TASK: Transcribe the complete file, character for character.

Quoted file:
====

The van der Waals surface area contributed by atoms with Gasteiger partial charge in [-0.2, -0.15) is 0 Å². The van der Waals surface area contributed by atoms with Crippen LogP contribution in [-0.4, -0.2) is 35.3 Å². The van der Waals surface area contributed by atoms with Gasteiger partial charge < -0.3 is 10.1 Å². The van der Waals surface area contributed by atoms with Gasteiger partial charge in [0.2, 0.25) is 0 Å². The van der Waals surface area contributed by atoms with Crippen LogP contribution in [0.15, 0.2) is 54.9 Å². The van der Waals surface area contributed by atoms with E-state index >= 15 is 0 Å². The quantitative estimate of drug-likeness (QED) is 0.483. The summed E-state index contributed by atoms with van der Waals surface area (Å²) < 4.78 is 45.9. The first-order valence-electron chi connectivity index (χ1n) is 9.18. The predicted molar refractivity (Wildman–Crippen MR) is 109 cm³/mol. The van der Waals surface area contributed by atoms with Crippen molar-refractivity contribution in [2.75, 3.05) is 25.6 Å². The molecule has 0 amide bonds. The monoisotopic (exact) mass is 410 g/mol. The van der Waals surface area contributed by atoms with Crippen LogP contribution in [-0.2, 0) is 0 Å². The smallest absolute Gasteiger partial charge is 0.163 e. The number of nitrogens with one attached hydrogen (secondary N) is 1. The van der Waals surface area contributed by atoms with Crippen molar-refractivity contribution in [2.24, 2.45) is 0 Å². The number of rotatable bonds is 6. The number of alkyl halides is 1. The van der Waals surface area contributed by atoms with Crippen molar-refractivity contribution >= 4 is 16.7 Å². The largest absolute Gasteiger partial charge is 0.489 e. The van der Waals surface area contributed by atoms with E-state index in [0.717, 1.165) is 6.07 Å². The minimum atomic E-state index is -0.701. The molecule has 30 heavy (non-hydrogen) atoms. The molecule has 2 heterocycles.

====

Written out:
The van der Waals surface area contributed by atoms with Gasteiger partial charge in [-0.2, -0.15) is 0 Å². The van der Waals surface area contributed by atoms with Crippen LogP contribution in [-0.4, -0.2) is 35.3 Å². The van der Waals surface area contributed by atoms with Gasteiger partial charge < -0.3 is 10.1 Å². The van der Waals surface area contributed by atoms with Gasteiger partial charge in [0.2, 0.25) is 0 Å². The van der Waals surface area contributed by atoms with Crippen LogP contribution in [0.15, 0.2) is 54.9 Å². The van der Waals surface area contributed by atoms with E-state index >= 15 is 0 Å². The quantitative estimate of drug-likeness (QED) is 0.483. The summed E-state index contributed by atoms with van der Waals surface area (Å²) < 4.78 is 45.9. The first-order valence-electron chi connectivity index (χ1n) is 9.18. The predicted molar refractivity (Wildman–Crippen MR) is 109 cm³/mol. The van der Waals surface area contributed by atoms with Crippen molar-refractivity contribution in [2.75, 3.05) is 25.6 Å². The molecule has 0 amide bonds. The monoisotopic (exact) mass is 410 g/mol. The van der Waals surface area contributed by atoms with Crippen LogP contribution in [-0.2, 0) is 0 Å². The smallest absolute Gasteiger partial charge is 0.163 e. The number of nitrogens with one attached hydrogen (secondary N) is 1. The van der Waals surface area contributed by atoms with Crippen molar-refractivity contribution in [2.24, 2.45) is 0 Å². The number of rotatable bonds is 6. The number of alkyl halides is 1. The van der Waals surface area contributed by atoms with Crippen molar-refractivity contribution >= 4 is 16.7 Å². The largest absolute Gasteiger partial charge is 0.489 e. The van der Waals surface area contributed by atoms with E-state index in [0.717, 1.165) is 6.07 Å². The minimum atomic E-state index is -0.701. The molecule has 30 heavy (non-hydrogen) atoms. The molecule has 2 heterocycles.